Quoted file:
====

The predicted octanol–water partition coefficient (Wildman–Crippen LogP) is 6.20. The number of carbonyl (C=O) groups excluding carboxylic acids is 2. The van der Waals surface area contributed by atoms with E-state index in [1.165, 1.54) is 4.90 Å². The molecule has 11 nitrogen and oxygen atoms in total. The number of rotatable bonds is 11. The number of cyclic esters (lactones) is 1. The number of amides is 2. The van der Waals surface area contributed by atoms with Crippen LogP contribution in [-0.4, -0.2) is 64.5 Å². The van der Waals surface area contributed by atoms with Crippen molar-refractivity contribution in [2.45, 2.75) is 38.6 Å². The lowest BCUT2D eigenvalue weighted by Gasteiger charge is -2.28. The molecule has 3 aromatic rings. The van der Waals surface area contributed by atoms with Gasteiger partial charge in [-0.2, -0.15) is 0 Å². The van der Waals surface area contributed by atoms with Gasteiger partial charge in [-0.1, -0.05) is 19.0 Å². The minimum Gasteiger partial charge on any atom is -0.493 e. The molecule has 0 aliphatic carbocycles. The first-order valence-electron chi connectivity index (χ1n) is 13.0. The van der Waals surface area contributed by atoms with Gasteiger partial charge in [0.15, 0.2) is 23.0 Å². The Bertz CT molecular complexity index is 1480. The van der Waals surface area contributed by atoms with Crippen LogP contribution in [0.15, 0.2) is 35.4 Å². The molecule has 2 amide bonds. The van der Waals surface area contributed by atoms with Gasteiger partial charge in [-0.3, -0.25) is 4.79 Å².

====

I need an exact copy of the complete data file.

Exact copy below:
The predicted octanol–water partition coefficient (Wildman–Crippen LogP) is 6.20. The number of carbonyl (C=O) groups excluding carboxylic acids is 2. The van der Waals surface area contributed by atoms with E-state index in [1.165, 1.54) is 4.90 Å². The molecule has 11 nitrogen and oxygen atoms in total. The number of rotatable bonds is 11. The number of cyclic esters (lactones) is 1. The number of amides is 2. The van der Waals surface area contributed by atoms with Crippen LogP contribution in [-0.4, -0.2) is 64.5 Å². The van der Waals surface area contributed by atoms with Crippen molar-refractivity contribution in [2.45, 2.75) is 38.6 Å². The lowest BCUT2D eigenvalue weighted by Gasteiger charge is -2.28. The molecule has 3 aromatic rings. The van der Waals surface area contributed by atoms with Gasteiger partial charge in [-0.2, -0.15) is 0 Å². The van der Waals surface area contributed by atoms with Gasteiger partial charge in [-0.1, -0.05) is 19.0 Å². The minimum Gasteiger partial charge on any atom is -0.493 e. The molecule has 0 aliphatic carbocycles. The first-order valence-electron chi connectivity index (χ1n) is 13.0. The van der Waals surface area contributed by atoms with Gasteiger partial charge in [0.15, 0.2) is 23.0 Å². The Bertz CT molecular complexity index is 1480. The van der Waals surface area contributed by atoms with Crippen LogP contribution in [0.15, 0.2) is 35.4 Å². The molecule has 2 amide bonds. The van der Waals surface area contributed by atoms with Gasteiger partial charge in [-0.3, -0.25) is 4.79 Å².